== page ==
Example of radioactive dating
If one knows how much of this radioactive material was present initially in the object (by determining how much of the material has decayed), and one knows the half-life of the material, one can deduce the age of the object. Wiens has a Ph D in Physics, with a minor in Geology.The object's approximate age can then be figured out using the known rate of decay of the isotope.For organic materials, the comparison is between the current ratio of a radioactive isotope to a stable isotope of the same element and the known ratio of the two isotopes in living organisms.Fossils are collected along with rocks that occur from the same strata.These samples are carefully cataloged and analyzed with a mass spectrometer.C-14 is another radioactive isotope that decays to C-12. Because of its short half-life, the number of C-14 isotopes in a sample is negligible after about 50,000 years, making it impossible to use for dating older samples. in Earth-Space Science from West Chester University of Pennsylvania.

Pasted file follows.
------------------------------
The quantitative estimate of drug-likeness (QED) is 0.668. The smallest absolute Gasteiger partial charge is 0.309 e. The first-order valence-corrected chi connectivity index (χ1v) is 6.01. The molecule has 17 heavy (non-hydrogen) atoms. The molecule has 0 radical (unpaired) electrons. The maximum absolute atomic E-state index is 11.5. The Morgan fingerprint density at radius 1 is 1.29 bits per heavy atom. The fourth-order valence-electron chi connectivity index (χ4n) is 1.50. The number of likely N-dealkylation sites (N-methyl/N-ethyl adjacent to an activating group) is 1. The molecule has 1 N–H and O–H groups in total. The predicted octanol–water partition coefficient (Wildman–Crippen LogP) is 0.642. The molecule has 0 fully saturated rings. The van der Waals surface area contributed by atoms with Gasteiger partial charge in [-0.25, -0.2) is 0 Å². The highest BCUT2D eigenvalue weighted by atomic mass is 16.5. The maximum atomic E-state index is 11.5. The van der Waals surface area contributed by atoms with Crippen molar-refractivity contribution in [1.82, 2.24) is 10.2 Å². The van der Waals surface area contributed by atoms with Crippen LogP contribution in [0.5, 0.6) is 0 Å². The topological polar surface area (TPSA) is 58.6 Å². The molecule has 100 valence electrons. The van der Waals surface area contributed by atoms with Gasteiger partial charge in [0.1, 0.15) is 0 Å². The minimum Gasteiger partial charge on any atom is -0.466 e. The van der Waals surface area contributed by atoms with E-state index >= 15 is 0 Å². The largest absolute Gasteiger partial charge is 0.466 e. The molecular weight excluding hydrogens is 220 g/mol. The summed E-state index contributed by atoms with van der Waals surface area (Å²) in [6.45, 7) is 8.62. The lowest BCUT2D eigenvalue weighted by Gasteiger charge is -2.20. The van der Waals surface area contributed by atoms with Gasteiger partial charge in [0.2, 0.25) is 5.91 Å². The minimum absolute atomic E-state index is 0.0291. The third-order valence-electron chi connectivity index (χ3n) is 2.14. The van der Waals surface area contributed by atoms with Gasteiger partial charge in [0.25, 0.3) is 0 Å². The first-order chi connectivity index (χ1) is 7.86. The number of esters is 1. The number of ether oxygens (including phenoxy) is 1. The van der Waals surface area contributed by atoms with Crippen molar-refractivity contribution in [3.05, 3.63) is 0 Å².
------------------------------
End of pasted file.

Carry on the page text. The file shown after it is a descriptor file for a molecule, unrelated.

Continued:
A process for determining the age of an object by measuring the amount of a given radioactive material it contains.
Corina Fiore is a writer and photographer living in suburban Philadelphia. She worked as a staff writer for science texts and has been published in Praxis review materials for beginning teachers.
any method of determining the age of earth materials or objects of organic origin based on measurement of either short-lived radioactive elements or the amount of a long-lived radioactive element plus its decay product.
He is presently employed in the Space & Atmospheric Sciences Group at the Los Alamos National Laboratory.
Radiometric dating--the process of determining the age of rocks from the decay of their radioactive elements--has been in widespread use for over half a century.